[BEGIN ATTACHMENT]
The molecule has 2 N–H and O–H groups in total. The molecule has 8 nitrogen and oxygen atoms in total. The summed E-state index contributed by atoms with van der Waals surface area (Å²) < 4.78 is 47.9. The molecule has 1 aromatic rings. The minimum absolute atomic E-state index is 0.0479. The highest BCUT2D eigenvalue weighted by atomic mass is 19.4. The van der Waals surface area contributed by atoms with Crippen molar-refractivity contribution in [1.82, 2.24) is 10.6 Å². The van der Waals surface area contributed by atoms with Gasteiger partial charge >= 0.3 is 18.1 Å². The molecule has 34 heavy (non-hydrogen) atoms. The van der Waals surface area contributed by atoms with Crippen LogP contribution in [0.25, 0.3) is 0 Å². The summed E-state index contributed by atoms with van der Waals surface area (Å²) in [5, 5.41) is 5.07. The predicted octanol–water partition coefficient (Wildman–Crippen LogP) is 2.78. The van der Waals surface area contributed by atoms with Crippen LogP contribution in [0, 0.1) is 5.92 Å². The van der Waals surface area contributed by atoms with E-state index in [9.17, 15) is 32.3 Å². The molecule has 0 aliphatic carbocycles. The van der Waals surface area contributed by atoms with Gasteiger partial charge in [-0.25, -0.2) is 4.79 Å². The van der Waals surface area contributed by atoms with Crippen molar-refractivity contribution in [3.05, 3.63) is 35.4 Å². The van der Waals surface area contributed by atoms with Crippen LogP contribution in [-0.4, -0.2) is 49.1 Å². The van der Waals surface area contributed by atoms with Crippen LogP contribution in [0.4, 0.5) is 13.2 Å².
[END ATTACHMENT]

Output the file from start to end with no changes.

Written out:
The molecule has 2 N–H and O–H groups in total. The molecule has 8 nitrogen and oxygen atoms in total. The summed E-state index contributed by atoms with van der Waals surface area (Å²) < 4.78 is 47.9. The molecule has 1 aromatic rings. The minimum absolute atomic E-state index is 0.0479. The highest BCUT2D eigenvalue weighted by atomic mass is 19.4. The van der Waals surface area contributed by atoms with Crippen molar-refractivity contribution in [1.82, 2.24) is 10.6 Å². The van der Waals surface area contributed by atoms with Gasteiger partial charge >= 0.3 is 18.1 Å². The molecule has 34 heavy (non-hydrogen) atoms. The van der Waals surface area contributed by atoms with Crippen LogP contribution in [0.25, 0.3) is 0 Å². The summed E-state index contributed by atoms with van der Waals surface area (Å²) in [5, 5.41) is 5.07. The predicted octanol–water partition coefficient (Wildman–Crippen LogP) is 2.78. The van der Waals surface area contributed by atoms with Crippen LogP contribution in [0, 0.1) is 5.92 Å². The van der Waals surface area contributed by atoms with E-state index in [9.17, 15) is 32.3 Å². The molecule has 0 aliphatic carbocycles. The van der Waals surface area contributed by atoms with Gasteiger partial charge in [-0.25, -0.2) is 4.79 Å². The van der Waals surface area contributed by atoms with Crippen molar-refractivity contribution in [3.05, 3.63) is 35.4 Å². The van der Waals surface area contributed by atoms with Crippen LogP contribution in [-0.4, -0.2) is 49.1 Å². The van der Waals surface area contributed by atoms with Crippen LogP contribution in [0.4, 0.5) is 13.2 Å².